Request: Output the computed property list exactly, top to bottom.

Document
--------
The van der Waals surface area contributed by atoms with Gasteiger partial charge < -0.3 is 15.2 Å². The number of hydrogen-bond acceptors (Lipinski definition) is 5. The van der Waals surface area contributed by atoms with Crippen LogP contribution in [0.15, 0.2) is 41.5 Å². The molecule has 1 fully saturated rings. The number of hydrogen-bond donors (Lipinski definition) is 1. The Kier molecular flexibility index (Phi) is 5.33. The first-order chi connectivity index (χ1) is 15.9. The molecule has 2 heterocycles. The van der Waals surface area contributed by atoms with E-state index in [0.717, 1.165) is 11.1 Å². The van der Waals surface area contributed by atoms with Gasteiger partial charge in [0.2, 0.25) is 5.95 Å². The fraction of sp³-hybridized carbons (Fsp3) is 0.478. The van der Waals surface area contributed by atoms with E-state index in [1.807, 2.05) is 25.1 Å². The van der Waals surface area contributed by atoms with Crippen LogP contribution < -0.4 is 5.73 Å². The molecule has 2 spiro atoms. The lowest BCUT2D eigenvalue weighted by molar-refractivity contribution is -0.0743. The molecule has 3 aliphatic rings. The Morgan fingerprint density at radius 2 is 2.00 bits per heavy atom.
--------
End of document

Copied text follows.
The van der Waals surface area contributed by atoms with Gasteiger partial charge < -0.3 is 15.2 Å². The number of hydrogen-bond acceptors (Lipinski definition) is 5. The van der Waals surface area contributed by atoms with Crippen LogP contribution in [0.15, 0.2) is 41.5 Å². The molecule has 1 fully saturated rings. The number of hydrogen-bond donors (Lipinski definition) is 1. The Kier molecular flexibility index (Phi) is 5.33. The first-order chi connectivity index (χ1) is 15.9. The molecule has 2 heterocycles. The van der Waals surface area contributed by atoms with E-state index in [0.717, 1.165) is 11.1 Å². The van der Waals surface area contributed by atoms with Gasteiger partial charge in [0.2, 0.25) is 5.95 Å². The fraction of sp³-hybridized carbons (Fsp3) is 0.478. The van der Waals surface area contributed by atoms with E-state index in [1.807, 2.05) is 25.1 Å². The van der Waals surface area contributed by atoms with Crippen LogP contribution < -0.4 is 5.73 Å². The molecule has 2 spiro atoms. The lowest BCUT2D eigenvalue weighted by molar-refractivity contribution is -0.0743. The molecule has 3 aliphatic rings. The Morgan fingerprint density at radius 2 is 2.00 bits per heavy atom.